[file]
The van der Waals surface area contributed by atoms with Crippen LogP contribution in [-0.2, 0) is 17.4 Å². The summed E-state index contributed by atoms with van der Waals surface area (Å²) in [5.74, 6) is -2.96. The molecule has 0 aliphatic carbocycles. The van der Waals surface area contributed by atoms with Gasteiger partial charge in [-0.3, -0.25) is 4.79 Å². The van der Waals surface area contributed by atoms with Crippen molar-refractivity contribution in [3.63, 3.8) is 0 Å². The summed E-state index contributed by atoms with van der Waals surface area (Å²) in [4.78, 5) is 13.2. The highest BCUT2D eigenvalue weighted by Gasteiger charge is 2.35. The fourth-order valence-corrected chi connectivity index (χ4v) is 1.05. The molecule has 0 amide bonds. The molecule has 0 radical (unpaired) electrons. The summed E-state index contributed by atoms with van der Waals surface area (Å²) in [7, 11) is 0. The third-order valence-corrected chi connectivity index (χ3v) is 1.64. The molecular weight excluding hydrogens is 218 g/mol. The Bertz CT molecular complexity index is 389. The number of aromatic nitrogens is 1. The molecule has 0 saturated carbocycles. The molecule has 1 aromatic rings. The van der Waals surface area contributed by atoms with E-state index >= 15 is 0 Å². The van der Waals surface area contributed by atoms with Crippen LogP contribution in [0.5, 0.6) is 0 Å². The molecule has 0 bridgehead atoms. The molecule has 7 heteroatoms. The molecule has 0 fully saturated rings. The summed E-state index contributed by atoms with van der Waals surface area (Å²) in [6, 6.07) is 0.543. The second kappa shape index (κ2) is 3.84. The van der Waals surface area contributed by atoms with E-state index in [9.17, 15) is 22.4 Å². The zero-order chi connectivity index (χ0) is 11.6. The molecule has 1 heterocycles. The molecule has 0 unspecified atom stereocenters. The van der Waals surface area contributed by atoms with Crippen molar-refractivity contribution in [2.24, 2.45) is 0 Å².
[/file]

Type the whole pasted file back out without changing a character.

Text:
The van der Waals surface area contributed by atoms with Crippen LogP contribution in [-0.2, 0) is 17.4 Å². The summed E-state index contributed by atoms with van der Waals surface area (Å²) in [5.74, 6) is -2.96. The molecule has 0 aliphatic carbocycles. The van der Waals surface area contributed by atoms with Gasteiger partial charge in [-0.3, -0.25) is 4.79 Å². The van der Waals surface area contributed by atoms with Crippen molar-refractivity contribution in [3.63, 3.8) is 0 Å². The summed E-state index contributed by atoms with van der Waals surface area (Å²) in [4.78, 5) is 13.2. The highest BCUT2D eigenvalue weighted by Gasteiger charge is 2.35. The fourth-order valence-corrected chi connectivity index (χ4v) is 1.05. The molecule has 0 amide bonds. The molecule has 0 radical (unpaired) electrons. The summed E-state index contributed by atoms with van der Waals surface area (Å²) in [7, 11) is 0. The third-order valence-corrected chi connectivity index (χ3v) is 1.64. The molecular weight excluding hydrogens is 218 g/mol. The Bertz CT molecular complexity index is 389. The number of aromatic nitrogens is 1. The molecule has 0 saturated carbocycles. The molecule has 1 aromatic rings. The van der Waals surface area contributed by atoms with E-state index >= 15 is 0 Å². The van der Waals surface area contributed by atoms with Crippen LogP contribution in [0.5, 0.6) is 0 Å². The molecule has 0 bridgehead atoms. The molecule has 7 heteroatoms. The molecule has 0 fully saturated rings. The summed E-state index contributed by atoms with van der Waals surface area (Å²) in [6, 6.07) is 0.543. The second kappa shape index (κ2) is 3.84. The van der Waals surface area contributed by atoms with E-state index in [9.17, 15) is 22.4 Å². The zero-order chi connectivity index (χ0) is 11.6. The molecule has 1 heterocycles. The molecule has 0 unspecified atom stereocenters. The van der Waals surface area contributed by atoms with Crippen molar-refractivity contribution in [2.24, 2.45) is 0 Å².